The Dial Up
On Thursday night, 14 December, 11 days before Christmas, I joined Alex Williams at The Kitchen, Croxley for an open mic evening with The Dial Up.
It’s not my usual scene, but having just contracted with Alex to publish his young adult novel, Chrysalis, it seemed an opportunity to support one of our authors, and find out about The Kitchen which is run by Linda Anderson who is very supportive of local creators. I had heard Alex perform at the premier showing of Mark Crane’s take on Leslie Tate‘s Heaven’s Rage in Berkhamsted. It was also through this link that I had heard about Linda, but hadn’t yet had a chance to meet her.
What was rather unusual, even for me, about this Dial Up open mic evening, was the absence of microphones – they were not needed in this small, intimate space. Yet no one seemed to sit on top of anyone else. For a cold night, it was warm and cosy. A genuine family feel.
The evening was mostly musical and having got annoyed two nights before, in a coffee shop in a neighbouring town for having Christmas songs sung off key in a very confined space without warning whilst trying to proofread, this time I got got into the Christmas spirit and enjoyed the evening.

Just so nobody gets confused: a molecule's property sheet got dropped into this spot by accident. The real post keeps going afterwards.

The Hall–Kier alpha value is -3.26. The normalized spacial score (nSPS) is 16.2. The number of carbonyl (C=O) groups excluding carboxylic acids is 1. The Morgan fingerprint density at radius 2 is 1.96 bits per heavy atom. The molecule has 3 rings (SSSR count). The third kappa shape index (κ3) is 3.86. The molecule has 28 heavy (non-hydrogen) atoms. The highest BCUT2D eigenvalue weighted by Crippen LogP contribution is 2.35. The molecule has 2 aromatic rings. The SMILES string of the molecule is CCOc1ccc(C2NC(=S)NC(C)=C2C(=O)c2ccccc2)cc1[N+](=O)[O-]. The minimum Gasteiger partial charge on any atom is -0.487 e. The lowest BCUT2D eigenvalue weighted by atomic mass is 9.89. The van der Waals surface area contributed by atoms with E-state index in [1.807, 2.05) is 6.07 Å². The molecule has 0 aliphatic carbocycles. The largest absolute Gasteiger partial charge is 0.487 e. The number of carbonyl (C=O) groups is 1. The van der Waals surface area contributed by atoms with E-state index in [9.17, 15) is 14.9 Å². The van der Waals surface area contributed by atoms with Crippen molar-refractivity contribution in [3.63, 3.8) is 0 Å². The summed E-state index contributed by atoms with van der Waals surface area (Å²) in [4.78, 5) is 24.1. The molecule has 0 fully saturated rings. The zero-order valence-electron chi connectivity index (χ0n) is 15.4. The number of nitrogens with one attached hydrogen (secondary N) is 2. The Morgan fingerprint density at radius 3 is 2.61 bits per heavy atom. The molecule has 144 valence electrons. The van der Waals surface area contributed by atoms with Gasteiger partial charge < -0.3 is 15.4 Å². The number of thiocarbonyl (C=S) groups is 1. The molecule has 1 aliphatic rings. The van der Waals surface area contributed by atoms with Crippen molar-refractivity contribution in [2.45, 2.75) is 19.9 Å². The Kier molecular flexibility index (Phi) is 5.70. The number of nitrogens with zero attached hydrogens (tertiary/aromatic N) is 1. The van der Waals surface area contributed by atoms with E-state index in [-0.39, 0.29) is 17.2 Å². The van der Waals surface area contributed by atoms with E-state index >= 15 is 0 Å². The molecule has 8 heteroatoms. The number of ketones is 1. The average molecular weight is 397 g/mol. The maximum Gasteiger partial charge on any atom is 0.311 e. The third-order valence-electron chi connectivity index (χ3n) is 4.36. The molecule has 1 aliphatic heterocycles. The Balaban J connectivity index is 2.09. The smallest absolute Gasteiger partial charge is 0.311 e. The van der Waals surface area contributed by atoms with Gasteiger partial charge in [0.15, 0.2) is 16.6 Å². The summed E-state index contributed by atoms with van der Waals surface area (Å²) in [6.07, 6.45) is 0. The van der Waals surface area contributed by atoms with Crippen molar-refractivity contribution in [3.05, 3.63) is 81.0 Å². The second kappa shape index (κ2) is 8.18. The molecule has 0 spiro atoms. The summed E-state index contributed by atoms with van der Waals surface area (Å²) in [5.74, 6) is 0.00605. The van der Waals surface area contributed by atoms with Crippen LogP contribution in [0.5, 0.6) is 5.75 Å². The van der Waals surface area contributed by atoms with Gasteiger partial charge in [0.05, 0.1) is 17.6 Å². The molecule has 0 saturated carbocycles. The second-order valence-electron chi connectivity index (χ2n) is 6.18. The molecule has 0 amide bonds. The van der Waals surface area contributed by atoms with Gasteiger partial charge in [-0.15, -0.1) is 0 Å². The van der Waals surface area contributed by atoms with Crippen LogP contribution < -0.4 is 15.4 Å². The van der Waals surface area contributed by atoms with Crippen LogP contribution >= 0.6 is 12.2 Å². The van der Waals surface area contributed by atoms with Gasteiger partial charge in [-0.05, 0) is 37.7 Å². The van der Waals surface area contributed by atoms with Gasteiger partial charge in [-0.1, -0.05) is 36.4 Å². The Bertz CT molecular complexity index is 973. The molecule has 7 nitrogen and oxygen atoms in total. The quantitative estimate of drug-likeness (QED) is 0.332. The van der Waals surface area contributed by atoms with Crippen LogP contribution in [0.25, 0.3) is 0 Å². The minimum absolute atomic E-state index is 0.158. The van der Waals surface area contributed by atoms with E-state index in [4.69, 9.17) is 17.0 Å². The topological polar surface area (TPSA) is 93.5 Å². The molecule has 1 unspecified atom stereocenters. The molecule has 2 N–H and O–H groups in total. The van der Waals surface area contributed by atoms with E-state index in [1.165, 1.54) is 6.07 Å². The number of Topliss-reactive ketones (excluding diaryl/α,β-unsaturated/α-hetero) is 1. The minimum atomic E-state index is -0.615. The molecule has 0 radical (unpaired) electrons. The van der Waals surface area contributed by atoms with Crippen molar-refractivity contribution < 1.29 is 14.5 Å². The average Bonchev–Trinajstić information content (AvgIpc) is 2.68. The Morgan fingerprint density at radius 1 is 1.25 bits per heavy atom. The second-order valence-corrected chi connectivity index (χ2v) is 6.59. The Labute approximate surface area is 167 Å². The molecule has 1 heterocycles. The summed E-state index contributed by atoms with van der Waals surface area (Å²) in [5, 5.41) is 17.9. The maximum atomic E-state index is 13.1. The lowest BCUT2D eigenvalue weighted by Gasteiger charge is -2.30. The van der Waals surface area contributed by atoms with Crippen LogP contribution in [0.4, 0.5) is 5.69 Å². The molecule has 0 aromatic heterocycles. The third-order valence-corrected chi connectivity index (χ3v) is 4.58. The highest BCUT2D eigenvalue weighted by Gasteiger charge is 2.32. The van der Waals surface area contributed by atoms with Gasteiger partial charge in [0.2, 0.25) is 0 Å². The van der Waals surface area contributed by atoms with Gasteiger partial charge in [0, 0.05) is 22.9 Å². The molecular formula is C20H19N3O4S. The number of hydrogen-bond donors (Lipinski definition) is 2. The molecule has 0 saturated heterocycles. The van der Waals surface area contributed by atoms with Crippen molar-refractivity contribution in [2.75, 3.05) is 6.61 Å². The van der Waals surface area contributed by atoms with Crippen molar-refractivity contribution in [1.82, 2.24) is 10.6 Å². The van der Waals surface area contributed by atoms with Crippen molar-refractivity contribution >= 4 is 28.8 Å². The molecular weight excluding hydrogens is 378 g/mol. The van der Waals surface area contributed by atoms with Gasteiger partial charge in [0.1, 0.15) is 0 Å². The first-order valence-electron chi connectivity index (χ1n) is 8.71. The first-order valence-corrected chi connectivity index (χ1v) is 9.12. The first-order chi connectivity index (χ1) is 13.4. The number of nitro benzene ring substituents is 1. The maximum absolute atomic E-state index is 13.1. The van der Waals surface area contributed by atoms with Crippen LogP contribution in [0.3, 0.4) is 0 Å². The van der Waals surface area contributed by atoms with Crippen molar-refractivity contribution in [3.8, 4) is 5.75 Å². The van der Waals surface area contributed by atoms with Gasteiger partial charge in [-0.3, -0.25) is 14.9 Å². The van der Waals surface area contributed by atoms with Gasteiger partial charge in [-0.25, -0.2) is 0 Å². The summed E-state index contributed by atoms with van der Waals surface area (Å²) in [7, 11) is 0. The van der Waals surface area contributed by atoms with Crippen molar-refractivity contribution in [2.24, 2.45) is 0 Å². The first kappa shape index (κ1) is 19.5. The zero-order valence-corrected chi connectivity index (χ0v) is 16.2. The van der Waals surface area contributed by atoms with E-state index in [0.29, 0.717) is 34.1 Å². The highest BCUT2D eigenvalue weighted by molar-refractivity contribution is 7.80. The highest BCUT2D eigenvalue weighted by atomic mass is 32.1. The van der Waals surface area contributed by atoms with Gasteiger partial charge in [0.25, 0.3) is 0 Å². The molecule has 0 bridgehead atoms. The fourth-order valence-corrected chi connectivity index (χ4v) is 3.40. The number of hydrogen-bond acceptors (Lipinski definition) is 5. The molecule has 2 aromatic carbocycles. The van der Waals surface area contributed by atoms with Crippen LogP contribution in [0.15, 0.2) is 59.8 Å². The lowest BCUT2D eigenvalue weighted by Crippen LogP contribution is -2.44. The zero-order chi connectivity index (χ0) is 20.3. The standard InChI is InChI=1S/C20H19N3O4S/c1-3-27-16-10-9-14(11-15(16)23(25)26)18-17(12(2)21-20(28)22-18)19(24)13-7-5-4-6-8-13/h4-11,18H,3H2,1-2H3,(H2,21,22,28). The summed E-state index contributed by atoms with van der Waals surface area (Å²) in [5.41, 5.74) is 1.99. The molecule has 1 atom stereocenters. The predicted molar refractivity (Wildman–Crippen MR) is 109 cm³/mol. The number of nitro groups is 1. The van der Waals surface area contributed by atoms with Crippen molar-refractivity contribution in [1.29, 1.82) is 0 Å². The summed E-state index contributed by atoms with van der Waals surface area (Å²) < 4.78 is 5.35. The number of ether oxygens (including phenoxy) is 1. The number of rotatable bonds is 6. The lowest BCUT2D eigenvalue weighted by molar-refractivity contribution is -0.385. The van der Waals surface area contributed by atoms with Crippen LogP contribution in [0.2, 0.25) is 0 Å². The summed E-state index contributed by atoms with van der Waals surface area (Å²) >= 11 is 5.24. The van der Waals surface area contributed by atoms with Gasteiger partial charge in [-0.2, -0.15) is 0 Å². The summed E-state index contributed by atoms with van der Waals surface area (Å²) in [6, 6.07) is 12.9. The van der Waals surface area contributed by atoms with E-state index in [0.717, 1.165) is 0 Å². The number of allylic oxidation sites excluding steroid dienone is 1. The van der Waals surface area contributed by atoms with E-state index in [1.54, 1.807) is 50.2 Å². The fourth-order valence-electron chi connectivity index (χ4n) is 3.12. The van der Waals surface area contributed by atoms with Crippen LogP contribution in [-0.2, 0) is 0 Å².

Alex opened with Take the “A” Train accompanied by Matt Wakefield on piano. This was then followed by favourites such as sleigh ride, Winter wonderland, Let it snow, I saw three ships etc.
Of the other musical numbers to follow, Julian Mount’s 11 days to Christmas was fitting as was his warning to Santa about the changes he should expect (CRB checks, MOTs and Health & Safety regulations amongst other chuckle inducing comments). Chris and Liz Lawley took us back in time singing solo numbers.
Steve McLellan introduced me to a song about Dead Skunks in the middle of the road with a local flavour. I think I was the only one on the audience not singing along…
Alison Raymond kept the caravan theme going before accompanying Susan Alexander on the fiddle.
Interspersed between all this were two poets – Brian Scott and Jim Connor. What was refreshing listening to these two was their reciting their poems without reading them. It brings the words alive in a way reading them doesn’t quite manage.
Alison Raymond has a one-act play currently on tour as 9-5 work commitments allow – Walter Harvey Hallam (an ordinary man) – a World War 1 story. (get a taste). See the TSL calendar for future dates.
Although the night was mostly muscial, it was a pleasant evening, and as usual I was astounded to see how much local talent there is and how people are finding ways to break out of the box.
This also happened to be the last night of The Dial Up at The Kitchen. From January 2018 it is at the London Improv Theatre 104A Finchley Road NW3 5JJ, Third Friday of the month at 7.30pm. More info here.
The Kitchen, Croxley though will be continue to have an open mic night – details on the website
TSL Drama has a collection of monologues, one act and full length plays for theatre groups.Share